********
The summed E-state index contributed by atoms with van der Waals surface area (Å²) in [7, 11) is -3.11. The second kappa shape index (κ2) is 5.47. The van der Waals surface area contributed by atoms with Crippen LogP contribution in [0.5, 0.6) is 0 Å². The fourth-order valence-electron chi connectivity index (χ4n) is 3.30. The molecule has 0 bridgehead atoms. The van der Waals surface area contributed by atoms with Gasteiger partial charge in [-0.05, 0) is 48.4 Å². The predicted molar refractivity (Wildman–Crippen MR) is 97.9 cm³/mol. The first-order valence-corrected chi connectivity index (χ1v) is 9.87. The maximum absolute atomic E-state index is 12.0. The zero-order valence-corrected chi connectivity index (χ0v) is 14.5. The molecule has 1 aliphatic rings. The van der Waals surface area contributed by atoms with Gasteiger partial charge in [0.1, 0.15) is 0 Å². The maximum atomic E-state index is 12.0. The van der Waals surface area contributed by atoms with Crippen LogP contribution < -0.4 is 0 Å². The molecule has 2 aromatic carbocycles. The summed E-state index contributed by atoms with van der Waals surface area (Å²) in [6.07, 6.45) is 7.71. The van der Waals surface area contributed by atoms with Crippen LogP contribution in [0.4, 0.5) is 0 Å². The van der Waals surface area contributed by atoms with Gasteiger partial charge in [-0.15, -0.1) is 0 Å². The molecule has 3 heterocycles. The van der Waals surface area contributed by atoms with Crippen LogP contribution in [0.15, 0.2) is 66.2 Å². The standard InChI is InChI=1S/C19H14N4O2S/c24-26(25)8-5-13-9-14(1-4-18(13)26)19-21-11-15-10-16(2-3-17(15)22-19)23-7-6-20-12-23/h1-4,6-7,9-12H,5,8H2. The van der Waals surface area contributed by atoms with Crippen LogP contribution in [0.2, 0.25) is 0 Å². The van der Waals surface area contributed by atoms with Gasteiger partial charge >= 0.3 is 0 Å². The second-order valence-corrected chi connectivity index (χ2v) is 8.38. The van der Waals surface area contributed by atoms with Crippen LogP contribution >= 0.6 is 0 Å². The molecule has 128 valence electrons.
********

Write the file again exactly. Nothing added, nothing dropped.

The summed E-state index contributed by atoms with van der Waals surface area (Å²) in [7, 11) is -3.11. The second kappa shape index (κ2) is 5.47. The van der Waals surface area contributed by atoms with Crippen LogP contribution in [0.5, 0.6) is 0 Å². The fourth-order valence-electron chi connectivity index (χ4n) is 3.30. The molecule has 0 bridgehead atoms. The van der Waals surface area contributed by atoms with Gasteiger partial charge in [-0.05, 0) is 48.4 Å². The predicted molar refractivity (Wildman–Crippen MR) is 97.9 cm³/mol. The first-order valence-corrected chi connectivity index (χ1v) is 9.87. The maximum absolute atomic E-state index is 12.0. The zero-order valence-corrected chi connectivity index (χ0v) is 14.5. The molecule has 1 aliphatic rings. The van der Waals surface area contributed by atoms with Gasteiger partial charge in [0.1, 0.15) is 0 Å². The maximum atomic E-state index is 12.0. The van der Waals surface area contributed by atoms with Crippen LogP contribution < -0.4 is 0 Å². The molecule has 2 aromatic carbocycles. The summed E-state index contributed by atoms with van der Waals surface area (Å²) in [6.07, 6.45) is 7.71. The van der Waals surface area contributed by atoms with Crippen LogP contribution in [0.4, 0.5) is 0 Å². The van der Waals surface area contributed by atoms with Gasteiger partial charge in [-0.15, -0.1) is 0 Å². The molecule has 3 heterocycles. The van der Waals surface area contributed by atoms with Crippen LogP contribution in [0.15, 0.2) is 66.2 Å². The standard InChI is InChI=1S/C19H14N4O2S/c24-26(25)8-5-13-9-14(1-4-18(13)26)19-21-11-15-10-16(2-3-17(15)22-19)23-7-6-20-12-23/h1-4,6-7,9-12H,5,8H2. The van der Waals surface area contributed by atoms with Crippen LogP contribution in [0.2, 0.25) is 0 Å². The van der Waals surface area contributed by atoms with Gasteiger partial charge >= 0.3 is 0 Å². The second-order valence-corrected chi connectivity index (χ2v) is 8.38. The van der Waals surface area contributed by atoms with Crippen LogP contribution >= 0.6 is 0 Å². The molecule has 128 valence electrons.